The international treaty to ban landmines, signed in Ottawa on 3 December 1997, entered into force on this day (March 1st) in 1999. The treaty is slowly eradicating the production and use of the anti-personnel landmines around the world, but more can be done. The Canadian Landmine Foundation (CLMF) exists to foster education and awareness about the ongoing dangers of landmines and unexploded remnants of war. On this day, the anniversary of the Ottawa Treaty’s entrance into force, please disseminate this post to help our efforts to end human and economic suffering caused by anti-personnel landmines.
Canadian Landmine Efforts Need A Boost
According to an annual report of Landmine Monitor released by the Nobel-prize winning International Campaign to Ban Landmines (ICBL), Canada no longer ranks amongst the top five donors in its funding for landmine detection, clearance and for victims and important education programs.
According to the Monitor report, Canadian funding was $7.98 million last year, up slightly from the $6.76 million in 2012 but down significantly from the $49.2 million that was contributed in 2007.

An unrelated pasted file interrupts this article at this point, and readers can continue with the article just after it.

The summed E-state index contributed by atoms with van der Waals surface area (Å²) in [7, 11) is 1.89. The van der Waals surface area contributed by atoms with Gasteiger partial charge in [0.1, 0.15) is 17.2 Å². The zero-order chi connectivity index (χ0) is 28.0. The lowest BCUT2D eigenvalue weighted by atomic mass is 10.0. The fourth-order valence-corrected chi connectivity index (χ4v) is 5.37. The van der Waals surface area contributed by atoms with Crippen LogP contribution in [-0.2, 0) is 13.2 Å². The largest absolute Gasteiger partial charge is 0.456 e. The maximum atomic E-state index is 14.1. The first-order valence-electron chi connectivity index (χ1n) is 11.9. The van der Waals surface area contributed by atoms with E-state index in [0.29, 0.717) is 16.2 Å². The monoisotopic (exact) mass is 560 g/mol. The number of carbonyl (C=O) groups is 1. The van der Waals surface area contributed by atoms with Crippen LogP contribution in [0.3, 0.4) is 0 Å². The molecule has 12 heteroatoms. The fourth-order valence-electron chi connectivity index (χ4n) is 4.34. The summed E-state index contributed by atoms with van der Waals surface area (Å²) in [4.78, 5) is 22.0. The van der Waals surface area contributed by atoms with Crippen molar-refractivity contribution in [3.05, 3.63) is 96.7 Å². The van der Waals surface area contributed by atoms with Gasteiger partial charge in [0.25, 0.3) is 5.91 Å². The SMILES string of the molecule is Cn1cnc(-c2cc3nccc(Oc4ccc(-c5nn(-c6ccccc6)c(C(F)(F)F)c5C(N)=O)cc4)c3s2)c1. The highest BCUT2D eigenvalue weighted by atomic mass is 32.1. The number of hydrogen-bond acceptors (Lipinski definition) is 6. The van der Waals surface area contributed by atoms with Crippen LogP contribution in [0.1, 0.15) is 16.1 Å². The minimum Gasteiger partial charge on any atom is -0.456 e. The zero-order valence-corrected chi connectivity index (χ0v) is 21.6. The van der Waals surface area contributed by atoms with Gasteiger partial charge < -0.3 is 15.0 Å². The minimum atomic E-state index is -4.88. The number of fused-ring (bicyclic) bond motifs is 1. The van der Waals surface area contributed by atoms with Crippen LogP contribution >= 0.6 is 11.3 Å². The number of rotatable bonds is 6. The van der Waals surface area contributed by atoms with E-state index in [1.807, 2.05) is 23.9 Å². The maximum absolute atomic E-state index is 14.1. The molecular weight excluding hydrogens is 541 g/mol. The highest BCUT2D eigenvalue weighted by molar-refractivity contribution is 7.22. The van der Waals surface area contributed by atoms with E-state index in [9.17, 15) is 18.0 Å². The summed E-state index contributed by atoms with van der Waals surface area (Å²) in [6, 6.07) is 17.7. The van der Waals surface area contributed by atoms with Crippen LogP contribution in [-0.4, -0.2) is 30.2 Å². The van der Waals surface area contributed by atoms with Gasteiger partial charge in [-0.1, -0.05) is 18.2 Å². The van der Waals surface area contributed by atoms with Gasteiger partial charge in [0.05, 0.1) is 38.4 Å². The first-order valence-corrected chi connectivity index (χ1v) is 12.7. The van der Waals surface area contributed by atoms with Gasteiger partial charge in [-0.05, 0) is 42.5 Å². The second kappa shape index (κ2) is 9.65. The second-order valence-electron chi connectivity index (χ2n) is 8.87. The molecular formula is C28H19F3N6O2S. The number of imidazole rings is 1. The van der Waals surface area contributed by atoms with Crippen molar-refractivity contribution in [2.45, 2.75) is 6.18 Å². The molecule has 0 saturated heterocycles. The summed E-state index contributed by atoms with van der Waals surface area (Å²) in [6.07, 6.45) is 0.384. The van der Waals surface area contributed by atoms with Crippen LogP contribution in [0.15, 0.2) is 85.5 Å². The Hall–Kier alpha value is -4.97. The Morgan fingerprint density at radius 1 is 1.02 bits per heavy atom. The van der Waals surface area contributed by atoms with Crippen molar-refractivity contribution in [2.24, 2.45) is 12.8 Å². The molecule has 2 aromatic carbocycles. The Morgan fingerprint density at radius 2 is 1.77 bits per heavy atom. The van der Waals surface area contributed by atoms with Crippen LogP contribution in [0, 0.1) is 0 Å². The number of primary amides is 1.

In an interview with the Ottawa Citizen, executive director of the civil society coalition Mines Action Canada (MAC) Paul Hannon, said:
“It’s disappointing … Canada fell to the 14th position among international donors with one of the smallest contributions to mine action since the Ottawa Treaty came into force in 1999.”
“[A landmine free world] is achievable in our lifetime … Things are going well and all the indications are positive. But we need Canada to step up and help finish the job that we started.”
– Paul Hannon, Mines Action Canada (MAC)
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